Cherokees and the American Civil War
Declaration by the People of the Cherokee Nation of the Causes Which Have Impelled Them to Unite
Their Fortunes With Those of the Confederate States of America.
When circumstances beyond their
control compel one people to sever the ties which have long existed between them and another state or confederacy, and to
contract new alliances and establish new relations for the security of their rights and liberties, it is fit that they should
publicly declare the reasons by which their action is justified.
people had its origin in the South; its institutions are similar to those of the Southern States, and their interests identical
with theirs. Long since it accepted the protection of the United States of America, contracted with them treaties of alliance
and friendship, and allowed themselves to be to a great extent governed by their laws.
peace and war they have been faithful to their engagements with the United States. With much of hardship and injustice to
complain of, they resorted to no other means than solicitation and argument to obtain redress. Loyal and obedient to the laws
and the stipulations of their treaties, they served under the flag of the United States, shared the common dangers, and were
entitled to a share in the common glory, to gain which their blood was freely shed on the battlefield.
the dissensions between the Southern and Northern States culminated in a separation of State after State from the Union they
watched the progress of events with anxiety and consternation. While their institutions and the contiguity of their territory
to the States of Arkansas, Texas, and Missouri made the cause of the seceding States necessarily their own cause, their treaties
had been made with the United States, and they felt the utmost reluctance even in appearance to violate their engagements
or set at naught the obligations of good faith.
Conscious that they were a people
few in numbers compared with either of the contending parties, and that their country might with no considerable force be
easily overrun and devastated and desolation and ruin be the result if they took up arms for either side, their authorities
determined that no other course was consistent with the dictates of prudence or could secure the safety of their people and
immunity from the horrors of a war waged by an invading enemy than a strict neutrality, and in this decision they were sustained
by a majority of the nation.
That policy was accordingly adopted and faithfully
adhered to. Early in the month of June of the present year the authorities of the nation declined to enter into negotiations
for an alliance with the Confederate States, and protested against the occupation of the Cherokee country by their troops,
or any other violation of their neutrality. No act was allowed that could be construed by the United States to be a violation
of the faith of treaties.
But Providence rules the destinies of nations, and
events, by inexorable necessity, overrule human resolutions. The number of the Confederate States has increased to eleven,
and their Government is firmly established and consolidated. Maintaining in the field an army of 200,000 men, the
war became for them but a succession of victories. Disclaiming any intention to invade the Northern States, they sought only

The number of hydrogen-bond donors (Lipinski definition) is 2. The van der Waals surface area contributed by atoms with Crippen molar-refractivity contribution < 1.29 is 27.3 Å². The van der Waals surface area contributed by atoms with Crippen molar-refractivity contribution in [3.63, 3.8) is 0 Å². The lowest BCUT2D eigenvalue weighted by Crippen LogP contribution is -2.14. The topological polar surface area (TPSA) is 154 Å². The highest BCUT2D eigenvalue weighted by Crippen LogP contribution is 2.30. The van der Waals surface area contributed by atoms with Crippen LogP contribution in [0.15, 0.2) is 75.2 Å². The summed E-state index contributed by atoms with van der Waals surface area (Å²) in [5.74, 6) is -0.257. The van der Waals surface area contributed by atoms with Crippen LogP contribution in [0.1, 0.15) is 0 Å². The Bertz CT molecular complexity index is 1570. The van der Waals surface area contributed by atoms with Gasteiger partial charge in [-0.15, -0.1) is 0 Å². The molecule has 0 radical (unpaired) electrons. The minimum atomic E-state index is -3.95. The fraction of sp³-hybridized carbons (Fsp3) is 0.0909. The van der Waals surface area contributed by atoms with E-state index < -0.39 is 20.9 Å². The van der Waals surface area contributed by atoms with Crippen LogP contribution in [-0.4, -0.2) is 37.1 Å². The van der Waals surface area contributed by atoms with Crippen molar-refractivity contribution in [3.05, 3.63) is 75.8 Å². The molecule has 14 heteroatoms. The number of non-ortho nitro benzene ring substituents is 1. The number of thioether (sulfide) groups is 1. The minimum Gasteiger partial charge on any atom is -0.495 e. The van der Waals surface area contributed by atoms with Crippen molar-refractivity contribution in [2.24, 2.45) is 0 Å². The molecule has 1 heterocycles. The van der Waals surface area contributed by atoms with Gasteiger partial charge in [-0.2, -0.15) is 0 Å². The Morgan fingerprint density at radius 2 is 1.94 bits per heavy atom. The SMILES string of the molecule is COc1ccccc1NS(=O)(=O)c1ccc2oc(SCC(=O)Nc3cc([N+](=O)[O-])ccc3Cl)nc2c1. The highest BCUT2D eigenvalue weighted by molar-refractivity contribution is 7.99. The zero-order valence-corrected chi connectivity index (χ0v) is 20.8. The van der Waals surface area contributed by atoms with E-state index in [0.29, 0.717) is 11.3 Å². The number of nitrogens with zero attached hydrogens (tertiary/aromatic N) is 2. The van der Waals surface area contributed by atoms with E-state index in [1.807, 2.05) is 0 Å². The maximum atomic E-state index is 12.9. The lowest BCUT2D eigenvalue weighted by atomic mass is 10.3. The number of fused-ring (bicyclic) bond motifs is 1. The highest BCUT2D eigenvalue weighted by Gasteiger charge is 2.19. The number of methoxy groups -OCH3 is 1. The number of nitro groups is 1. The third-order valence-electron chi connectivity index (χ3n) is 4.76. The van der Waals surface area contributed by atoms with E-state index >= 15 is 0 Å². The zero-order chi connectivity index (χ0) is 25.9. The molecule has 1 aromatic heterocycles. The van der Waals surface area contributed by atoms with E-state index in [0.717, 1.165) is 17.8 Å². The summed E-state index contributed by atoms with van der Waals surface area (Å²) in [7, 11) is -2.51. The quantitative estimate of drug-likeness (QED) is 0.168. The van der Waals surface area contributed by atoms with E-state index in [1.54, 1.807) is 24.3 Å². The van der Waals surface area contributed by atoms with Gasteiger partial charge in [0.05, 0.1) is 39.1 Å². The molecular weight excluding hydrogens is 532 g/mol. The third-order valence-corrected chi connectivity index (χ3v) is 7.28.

to repel invaders from their own soil and to secure the right of governing themselves. They claimed only the privilege asserted
by the Declaration of American Independence, and on which the right of the Northern States themselves to self-government is founded, of altering their form
of government when it became no longer tolerable and establishing new forms for the security of their liberties.
the Confederate States we saw this great revolution effected without violence or the suspension of the laws or the closing
of the courts. The military power was nowhere placed above the civil authorities. None were seized and imprisoned at
the mandate of arbitrary power. All division among the people disappeared, and the determination became unanimous that there
should never again be any union with the Northern States. Almost as one man all who were able to bear arms rushed to the defense
of an invaded country, and nowhere has it been found necessary to compel men to serve or to enlist mercenaries by the offer
of extraordinary bounties.
in the Northern States the Cherokee people saw with alarm a violated Constitution, all civil liberty put in peril, and all the rules of civilized warfare and the dictates of common humanity
and decency unhesitatingly disregarded. In States which still adhered to the Union a
military despotism has displaced the civil power and the laws became silent amid arms. Free speech and almost free thought
became a crime. The right to the writ of habeas corpus, guaranteed by the Constitution, disappeared at the nod of a Secretary of State or a general of the lowest grade. The mandate of the Chief
Justice of the Supreme Court was set at naught by the military power, and this outrage on common right approved by a President
sworn to support the Constitution. War on the largest scale was waged, and the immense bodies of troops called into the field
in the absence of any law warranting it under the pretense of suppressing unlawful combination of men. The humanities of war,
which even barbarians respect, were no longer thought worthy to be observed. Foreign mercenaries and the scum of cities and